Guy Howe Conners striking jewellery collection takes inspiration from how human’s can leave nature unrecognisable. The designer distilled the shapes of natural bulbous shapes into a collection of bold, unnatural fluorescent pieces with circles and curves.
Larry Huo’s Landscape Architecture portfolio aims to educate people about soil and how it can address the climate crisis. Her portfolio includes intricate site plans which she chose to embroider rather than create digitally.
Tom Sterling’s landscape architecture designs propose an ecological and economic model for rewilding the Portuguese island of São Miguel. The design looks at re-claiming disused architectural, industrial, and infrastructural landscapes to grow native and endemic Azorean flora.
Anne Stoner’s sound installation includes a bathroom sink and interactive elements such as a toothbrush and bar of soap. The items trigger mesmerising sounds in the users’ headphones when used in their ordinary manner.
Camila Jimenez Pol’s product designs challenge the idea that most products end up in landfill. The designer took inspiration from nature to create Biolum, a biodegradable bacterial cellulose lamp grown from local fruit and vegetable waste.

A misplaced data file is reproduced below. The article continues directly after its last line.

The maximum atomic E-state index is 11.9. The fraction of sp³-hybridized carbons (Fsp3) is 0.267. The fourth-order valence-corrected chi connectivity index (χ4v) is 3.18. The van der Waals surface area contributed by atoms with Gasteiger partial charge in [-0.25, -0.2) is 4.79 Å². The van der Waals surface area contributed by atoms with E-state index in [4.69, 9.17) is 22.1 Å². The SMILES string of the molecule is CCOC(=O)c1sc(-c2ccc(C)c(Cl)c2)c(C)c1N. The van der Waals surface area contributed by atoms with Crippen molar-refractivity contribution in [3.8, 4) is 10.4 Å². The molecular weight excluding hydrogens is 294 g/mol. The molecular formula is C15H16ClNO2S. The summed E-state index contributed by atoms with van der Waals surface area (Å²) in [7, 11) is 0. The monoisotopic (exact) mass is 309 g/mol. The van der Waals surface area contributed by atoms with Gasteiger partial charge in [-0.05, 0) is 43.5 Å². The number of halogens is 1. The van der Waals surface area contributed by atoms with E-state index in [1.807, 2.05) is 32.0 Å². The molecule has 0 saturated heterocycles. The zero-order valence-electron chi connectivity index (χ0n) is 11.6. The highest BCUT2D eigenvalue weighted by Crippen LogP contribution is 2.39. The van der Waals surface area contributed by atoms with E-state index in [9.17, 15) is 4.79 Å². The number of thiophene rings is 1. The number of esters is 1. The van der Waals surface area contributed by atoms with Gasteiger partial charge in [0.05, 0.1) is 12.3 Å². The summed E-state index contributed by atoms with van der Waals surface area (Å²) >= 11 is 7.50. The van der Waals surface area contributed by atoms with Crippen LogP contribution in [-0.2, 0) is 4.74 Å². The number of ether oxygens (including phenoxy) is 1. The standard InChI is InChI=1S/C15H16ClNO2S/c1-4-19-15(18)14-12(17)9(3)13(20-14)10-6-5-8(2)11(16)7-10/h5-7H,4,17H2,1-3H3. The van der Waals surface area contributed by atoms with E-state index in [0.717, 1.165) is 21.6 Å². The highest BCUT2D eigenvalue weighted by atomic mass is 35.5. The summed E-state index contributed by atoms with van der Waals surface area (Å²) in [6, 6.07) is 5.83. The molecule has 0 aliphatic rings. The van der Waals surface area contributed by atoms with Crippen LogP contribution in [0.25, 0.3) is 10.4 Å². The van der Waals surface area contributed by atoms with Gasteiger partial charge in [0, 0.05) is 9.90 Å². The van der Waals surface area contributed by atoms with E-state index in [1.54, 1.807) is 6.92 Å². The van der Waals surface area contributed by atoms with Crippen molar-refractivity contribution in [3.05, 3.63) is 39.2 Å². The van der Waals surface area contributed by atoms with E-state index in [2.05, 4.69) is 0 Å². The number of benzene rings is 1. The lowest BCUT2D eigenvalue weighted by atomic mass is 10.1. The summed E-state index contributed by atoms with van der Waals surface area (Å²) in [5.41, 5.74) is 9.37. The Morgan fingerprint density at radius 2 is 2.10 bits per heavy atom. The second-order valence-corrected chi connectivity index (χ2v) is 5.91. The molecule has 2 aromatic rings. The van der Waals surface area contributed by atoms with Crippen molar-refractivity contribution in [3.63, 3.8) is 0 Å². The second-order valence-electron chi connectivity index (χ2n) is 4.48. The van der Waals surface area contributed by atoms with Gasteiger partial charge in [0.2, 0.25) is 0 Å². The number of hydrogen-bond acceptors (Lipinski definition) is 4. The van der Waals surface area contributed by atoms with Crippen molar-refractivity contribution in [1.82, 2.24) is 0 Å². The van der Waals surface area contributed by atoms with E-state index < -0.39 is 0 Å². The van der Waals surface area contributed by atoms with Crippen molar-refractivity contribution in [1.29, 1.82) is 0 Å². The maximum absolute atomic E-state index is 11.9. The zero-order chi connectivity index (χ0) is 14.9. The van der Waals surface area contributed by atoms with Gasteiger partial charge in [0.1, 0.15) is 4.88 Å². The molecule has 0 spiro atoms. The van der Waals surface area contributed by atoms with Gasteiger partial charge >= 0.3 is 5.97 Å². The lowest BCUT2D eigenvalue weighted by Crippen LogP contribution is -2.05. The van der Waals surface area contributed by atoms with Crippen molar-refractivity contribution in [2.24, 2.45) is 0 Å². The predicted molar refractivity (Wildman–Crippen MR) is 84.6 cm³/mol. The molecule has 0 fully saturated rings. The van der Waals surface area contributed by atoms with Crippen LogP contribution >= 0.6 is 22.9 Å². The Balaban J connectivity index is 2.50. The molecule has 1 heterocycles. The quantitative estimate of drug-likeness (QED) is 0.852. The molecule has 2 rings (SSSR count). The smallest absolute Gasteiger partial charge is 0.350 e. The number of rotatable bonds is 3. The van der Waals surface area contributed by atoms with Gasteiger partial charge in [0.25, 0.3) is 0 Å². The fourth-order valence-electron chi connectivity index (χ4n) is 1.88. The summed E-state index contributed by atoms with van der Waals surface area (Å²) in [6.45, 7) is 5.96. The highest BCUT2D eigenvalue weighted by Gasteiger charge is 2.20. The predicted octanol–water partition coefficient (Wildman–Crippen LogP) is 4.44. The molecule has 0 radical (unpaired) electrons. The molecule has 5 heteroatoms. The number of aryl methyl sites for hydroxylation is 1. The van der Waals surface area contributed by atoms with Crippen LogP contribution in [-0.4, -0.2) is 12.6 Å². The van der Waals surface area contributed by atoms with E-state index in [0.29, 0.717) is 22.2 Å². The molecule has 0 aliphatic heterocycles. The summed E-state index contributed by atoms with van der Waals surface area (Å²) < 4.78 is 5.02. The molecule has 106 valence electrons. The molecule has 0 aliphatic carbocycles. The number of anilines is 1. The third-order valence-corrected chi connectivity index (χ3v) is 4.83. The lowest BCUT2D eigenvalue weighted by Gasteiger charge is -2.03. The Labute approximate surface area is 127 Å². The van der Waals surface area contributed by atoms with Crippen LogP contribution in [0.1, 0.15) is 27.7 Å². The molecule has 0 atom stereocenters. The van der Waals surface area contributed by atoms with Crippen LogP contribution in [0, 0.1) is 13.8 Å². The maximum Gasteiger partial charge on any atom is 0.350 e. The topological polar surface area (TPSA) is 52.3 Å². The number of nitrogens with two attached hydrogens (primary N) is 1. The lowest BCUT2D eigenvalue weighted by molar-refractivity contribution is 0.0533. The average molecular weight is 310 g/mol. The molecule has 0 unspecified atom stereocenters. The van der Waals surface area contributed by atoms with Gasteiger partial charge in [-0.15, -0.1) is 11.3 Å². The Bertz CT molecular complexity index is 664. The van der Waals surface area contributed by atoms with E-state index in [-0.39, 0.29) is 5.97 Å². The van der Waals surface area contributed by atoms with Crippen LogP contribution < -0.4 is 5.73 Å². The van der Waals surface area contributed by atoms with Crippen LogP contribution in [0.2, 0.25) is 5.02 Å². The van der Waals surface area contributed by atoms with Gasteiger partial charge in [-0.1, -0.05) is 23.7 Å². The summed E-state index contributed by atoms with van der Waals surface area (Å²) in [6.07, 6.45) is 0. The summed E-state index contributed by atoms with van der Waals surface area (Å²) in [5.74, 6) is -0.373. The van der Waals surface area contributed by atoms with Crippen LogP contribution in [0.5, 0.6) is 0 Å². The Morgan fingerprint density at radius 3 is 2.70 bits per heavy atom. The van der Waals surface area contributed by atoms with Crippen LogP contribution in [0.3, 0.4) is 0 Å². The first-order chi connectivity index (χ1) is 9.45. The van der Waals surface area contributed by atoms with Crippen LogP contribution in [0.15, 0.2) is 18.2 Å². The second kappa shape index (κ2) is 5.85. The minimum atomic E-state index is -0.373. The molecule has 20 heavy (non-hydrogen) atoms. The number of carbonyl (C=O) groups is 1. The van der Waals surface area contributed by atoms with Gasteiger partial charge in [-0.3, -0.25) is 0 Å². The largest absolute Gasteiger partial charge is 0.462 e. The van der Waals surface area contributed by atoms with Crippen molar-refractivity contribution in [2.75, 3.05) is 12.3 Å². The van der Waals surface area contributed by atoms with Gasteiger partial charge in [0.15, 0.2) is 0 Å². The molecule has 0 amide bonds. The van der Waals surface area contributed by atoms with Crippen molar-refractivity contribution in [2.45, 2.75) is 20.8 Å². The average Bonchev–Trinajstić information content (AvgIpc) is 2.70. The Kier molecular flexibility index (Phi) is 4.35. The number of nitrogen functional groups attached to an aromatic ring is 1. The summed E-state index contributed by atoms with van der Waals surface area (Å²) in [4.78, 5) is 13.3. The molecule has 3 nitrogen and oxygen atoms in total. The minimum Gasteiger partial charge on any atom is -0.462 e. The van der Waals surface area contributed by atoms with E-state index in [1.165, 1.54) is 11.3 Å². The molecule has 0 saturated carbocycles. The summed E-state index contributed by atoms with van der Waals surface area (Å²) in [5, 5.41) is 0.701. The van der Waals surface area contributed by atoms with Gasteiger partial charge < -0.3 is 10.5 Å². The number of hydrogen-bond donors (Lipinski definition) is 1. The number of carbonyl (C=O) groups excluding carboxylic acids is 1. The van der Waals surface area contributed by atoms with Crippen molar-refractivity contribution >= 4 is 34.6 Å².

Lucy Mulholland’s sculptures are a playful investigation into the connections between humans and nature. The artist’s work features pieces about the relationships humans have with pets including Care and Confusion, a wooden wheelbarrow telling the story of a kitten and piano.
Lucia Hijazi’s textile collection strives to take forgotten and unused polyester and give it new life and value. This revaluing process uses deconstruction, material manipulation and print visuals – from other undesired objects such as household waste – to transform these once ignored items into a luxury fashion prospect.
The on-campus exhibition runs from Saturday 4 June to Sunday 12 June at the Edinburgh College of Art at Lauriston Place. This year, for the first time, the students from all the Schools will exhibit together in the Main Building.
Social media images - Neil Hanna Photography